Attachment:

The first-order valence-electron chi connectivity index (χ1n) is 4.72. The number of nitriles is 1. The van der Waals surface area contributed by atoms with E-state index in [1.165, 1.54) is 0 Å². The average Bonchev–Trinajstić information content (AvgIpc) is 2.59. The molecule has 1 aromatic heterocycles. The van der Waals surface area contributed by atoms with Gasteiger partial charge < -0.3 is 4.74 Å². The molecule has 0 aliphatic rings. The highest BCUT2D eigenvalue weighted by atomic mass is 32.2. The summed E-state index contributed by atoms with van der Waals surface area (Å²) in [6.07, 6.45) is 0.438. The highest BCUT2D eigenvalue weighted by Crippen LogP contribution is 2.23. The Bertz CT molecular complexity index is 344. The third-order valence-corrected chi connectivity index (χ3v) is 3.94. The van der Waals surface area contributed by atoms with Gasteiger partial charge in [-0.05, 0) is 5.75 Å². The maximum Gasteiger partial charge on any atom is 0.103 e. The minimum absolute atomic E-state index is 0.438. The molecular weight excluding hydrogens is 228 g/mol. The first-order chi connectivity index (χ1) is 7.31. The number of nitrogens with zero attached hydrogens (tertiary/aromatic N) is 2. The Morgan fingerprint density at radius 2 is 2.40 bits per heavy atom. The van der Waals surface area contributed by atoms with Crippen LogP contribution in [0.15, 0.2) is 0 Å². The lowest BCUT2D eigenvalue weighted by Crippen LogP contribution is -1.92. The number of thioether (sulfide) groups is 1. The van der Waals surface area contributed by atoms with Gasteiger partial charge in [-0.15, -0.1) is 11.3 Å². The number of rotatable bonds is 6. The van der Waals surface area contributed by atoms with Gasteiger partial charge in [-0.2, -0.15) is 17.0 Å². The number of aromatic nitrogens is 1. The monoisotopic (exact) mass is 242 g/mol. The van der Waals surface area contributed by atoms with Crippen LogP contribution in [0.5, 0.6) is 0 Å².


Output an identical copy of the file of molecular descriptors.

The first-order valence-electron chi connectivity index (χ1n) is 4.72. The number of nitriles is 1. The van der Waals surface area contributed by atoms with E-state index in [1.165, 1.54) is 0 Å². The average Bonchev–Trinajstić information content (AvgIpc) is 2.59. The molecule has 1 aromatic heterocycles. The van der Waals surface area contributed by atoms with Gasteiger partial charge < -0.3 is 4.74 Å². The molecule has 0 aliphatic rings. The highest BCUT2D eigenvalue weighted by atomic mass is 32.2. The summed E-state index contributed by atoms with van der Waals surface area (Å²) in [6.07, 6.45) is 0.438. The highest BCUT2D eigenvalue weighted by Crippen LogP contribution is 2.23. The Bertz CT molecular complexity index is 344. The third-order valence-corrected chi connectivity index (χ3v) is 3.94. The van der Waals surface area contributed by atoms with Gasteiger partial charge in [-0.05, 0) is 5.75 Å². The maximum Gasteiger partial charge on any atom is 0.103 e. The minimum absolute atomic E-state index is 0.438. The molecular weight excluding hydrogens is 228 g/mol. The first-order chi connectivity index (χ1) is 7.31. The number of nitrogens with zero attached hydrogens (tertiary/aromatic N) is 2. The Morgan fingerprint density at radius 2 is 2.40 bits per heavy atom. The van der Waals surface area contributed by atoms with Crippen LogP contribution in [0.15, 0.2) is 0 Å². The lowest BCUT2D eigenvalue weighted by Crippen LogP contribution is -1.92. The number of thioether (sulfide) groups is 1. The van der Waals surface area contributed by atoms with Gasteiger partial charge in [-0.15, -0.1) is 11.3 Å². The number of rotatable bonds is 6. The van der Waals surface area contributed by atoms with Gasteiger partial charge in [-0.2, -0.15) is 17.0 Å². The number of aromatic nitrogens is 1. The monoisotopic (exact) mass is 242 g/mol. The van der Waals surface area contributed by atoms with Crippen LogP contribution in [0.5, 0.6) is 0 Å².